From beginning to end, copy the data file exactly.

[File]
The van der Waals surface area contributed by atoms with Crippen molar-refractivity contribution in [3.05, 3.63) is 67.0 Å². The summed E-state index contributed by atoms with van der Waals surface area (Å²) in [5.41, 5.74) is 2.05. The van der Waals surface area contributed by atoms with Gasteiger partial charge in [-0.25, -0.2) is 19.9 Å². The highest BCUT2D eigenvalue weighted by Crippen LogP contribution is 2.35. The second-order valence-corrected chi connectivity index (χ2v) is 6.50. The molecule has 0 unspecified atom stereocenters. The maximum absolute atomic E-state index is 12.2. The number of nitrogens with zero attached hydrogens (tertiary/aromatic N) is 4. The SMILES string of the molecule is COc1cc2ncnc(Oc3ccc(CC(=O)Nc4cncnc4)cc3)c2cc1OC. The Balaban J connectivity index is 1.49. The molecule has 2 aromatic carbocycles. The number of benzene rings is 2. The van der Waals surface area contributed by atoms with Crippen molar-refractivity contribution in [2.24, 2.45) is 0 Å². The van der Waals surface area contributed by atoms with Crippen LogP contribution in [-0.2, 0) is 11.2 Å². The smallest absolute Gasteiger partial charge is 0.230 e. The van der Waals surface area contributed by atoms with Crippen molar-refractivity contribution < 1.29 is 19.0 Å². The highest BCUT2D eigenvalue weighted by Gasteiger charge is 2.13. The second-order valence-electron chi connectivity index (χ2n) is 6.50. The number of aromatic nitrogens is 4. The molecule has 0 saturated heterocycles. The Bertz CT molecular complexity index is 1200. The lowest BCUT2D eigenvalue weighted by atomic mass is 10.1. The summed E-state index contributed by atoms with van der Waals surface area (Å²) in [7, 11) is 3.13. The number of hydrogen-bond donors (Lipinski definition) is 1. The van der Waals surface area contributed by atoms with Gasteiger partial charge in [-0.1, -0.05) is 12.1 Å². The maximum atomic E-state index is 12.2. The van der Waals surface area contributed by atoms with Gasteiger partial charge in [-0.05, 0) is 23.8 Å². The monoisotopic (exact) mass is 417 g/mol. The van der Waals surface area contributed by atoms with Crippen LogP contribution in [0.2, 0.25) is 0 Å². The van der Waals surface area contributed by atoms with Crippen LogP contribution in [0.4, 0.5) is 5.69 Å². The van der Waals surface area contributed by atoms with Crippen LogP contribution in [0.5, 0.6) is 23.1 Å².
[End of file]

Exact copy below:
The van der Waals surface area contributed by atoms with Crippen molar-refractivity contribution in [3.05, 3.63) is 67.0 Å². The summed E-state index contributed by atoms with van der Waals surface area (Å²) in [5.41, 5.74) is 2.05. The van der Waals surface area contributed by atoms with Gasteiger partial charge in [-0.25, -0.2) is 19.9 Å². The highest BCUT2D eigenvalue weighted by Crippen LogP contribution is 2.35. The second-order valence-corrected chi connectivity index (χ2v) is 6.50. The molecule has 0 unspecified atom stereocenters. The maximum absolute atomic E-state index is 12.2. The number of nitrogens with zero attached hydrogens (tertiary/aromatic N) is 4. The SMILES string of the molecule is COc1cc2ncnc(Oc3ccc(CC(=O)Nc4cncnc4)cc3)c2cc1OC. The Balaban J connectivity index is 1.49. The molecule has 2 aromatic carbocycles. The number of benzene rings is 2. The van der Waals surface area contributed by atoms with Crippen molar-refractivity contribution in [2.24, 2.45) is 0 Å². The van der Waals surface area contributed by atoms with Crippen LogP contribution in [-0.2, 0) is 11.2 Å². The smallest absolute Gasteiger partial charge is 0.230 e. The van der Waals surface area contributed by atoms with Crippen molar-refractivity contribution < 1.29 is 19.0 Å². The highest BCUT2D eigenvalue weighted by Gasteiger charge is 2.13. The second-order valence-electron chi connectivity index (χ2n) is 6.50. The number of aromatic nitrogens is 4. The molecule has 0 saturated heterocycles. The Bertz CT molecular complexity index is 1200. The lowest BCUT2D eigenvalue weighted by atomic mass is 10.1. The summed E-state index contributed by atoms with van der Waals surface area (Å²) in [7, 11) is 3.13. The number of hydrogen-bond donors (Lipinski definition) is 1. The van der Waals surface area contributed by atoms with Gasteiger partial charge in [-0.1, -0.05) is 12.1 Å². The maximum atomic E-state index is 12.2. The van der Waals surface area contributed by atoms with Gasteiger partial charge in [-0.05, 0) is 23.8 Å². The monoisotopic (exact) mass is 417 g/mol. The van der Waals surface area contributed by atoms with Crippen LogP contribution in [0.2, 0.25) is 0 Å². The van der Waals surface area contributed by atoms with Crippen LogP contribution in [0.4, 0.5) is 5.69 Å². The van der Waals surface area contributed by atoms with Crippen LogP contribution in [0.5, 0.6) is 23.1 Å².